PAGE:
The game follows the by now usual pattern of multiple upgrade paths which you can unlock by completing missions, finding stuff and doing favours for some of the more militant locals. Thankfully this gives you something to aspire too otherwise I’d have abandoned it very early doors out of sheer irritation. Graphically it is okay too and the playground is vast, it’s like Grand Theft Auto except the cars handle like buses with knackered steering and 100 tons of cement stuck in the boot so getting around the place, and trying to get through the driving sections, is a chore.

After about 2 weeks of solid cursing I just gave up which is a shame as the game idea was good, there is some potential in there but the heavy handed game physics and sheer unlikeability of the cliche-ridden central character bring nothing but unremitting frustration.

In a word…avoid.

HTC Hero battery life

It’s hard to gauge from reading other reviews on the web just how good or bad a device’s battery can be prior to deciding whether to splash out or not. You never know whether the person reviewing it has been thrashing it or going easy or has been somewhere inbetween. I suspect most of them though have everything on, 3G, wifi, location services and possibly stuff like Bluetooth as well and all these things are switched on most of the time.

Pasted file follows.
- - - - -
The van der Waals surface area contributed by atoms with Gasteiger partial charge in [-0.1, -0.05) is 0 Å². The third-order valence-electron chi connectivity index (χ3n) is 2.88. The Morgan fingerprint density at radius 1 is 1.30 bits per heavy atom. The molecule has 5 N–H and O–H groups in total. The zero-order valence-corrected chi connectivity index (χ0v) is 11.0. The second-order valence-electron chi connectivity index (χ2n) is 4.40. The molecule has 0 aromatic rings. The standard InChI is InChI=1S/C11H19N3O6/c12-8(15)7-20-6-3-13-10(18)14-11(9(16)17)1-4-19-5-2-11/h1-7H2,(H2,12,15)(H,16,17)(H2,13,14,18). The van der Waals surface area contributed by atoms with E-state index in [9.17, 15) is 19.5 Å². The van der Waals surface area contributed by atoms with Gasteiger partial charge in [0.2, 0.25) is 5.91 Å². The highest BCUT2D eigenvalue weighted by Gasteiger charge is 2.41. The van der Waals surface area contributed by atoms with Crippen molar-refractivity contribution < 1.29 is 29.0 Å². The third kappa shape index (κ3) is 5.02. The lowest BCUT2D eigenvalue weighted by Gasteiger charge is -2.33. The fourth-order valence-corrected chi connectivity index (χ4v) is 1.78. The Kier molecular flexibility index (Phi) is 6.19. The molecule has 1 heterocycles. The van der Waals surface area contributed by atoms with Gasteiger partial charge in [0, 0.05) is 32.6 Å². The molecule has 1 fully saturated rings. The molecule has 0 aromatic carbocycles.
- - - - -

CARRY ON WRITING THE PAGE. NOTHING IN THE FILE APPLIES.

I’ve been fine with the Hero battery to date although my useage is probably on the light side. I never use 3G during the day and one of the first things I do with any new device is look for the settings to switch it to 2G only.  I also turn off anything to do with GPS as I very rarely use apps that need it. I do however tend to switch on wifi when I get back in the evening and leave it on for a couple of hours, in case I am browsing through the Android Marketplace or need to download any application updates.

Being the anti-social and grumpy old bugger that I am, I don’t make a lot of phone calls but I do have push GMail on all day. From this typical useage I get 2 full days and a bit more out of the stock battery which is as good as I think you can expect these days from phones with big, power hungry screens and fast processors. The bottom line for me is that I can relax a little with the Hero as it the battery level never seems to go plummeting sharply and the descent from 100% down to 50% is about the same as the drop from 50% down to 0%.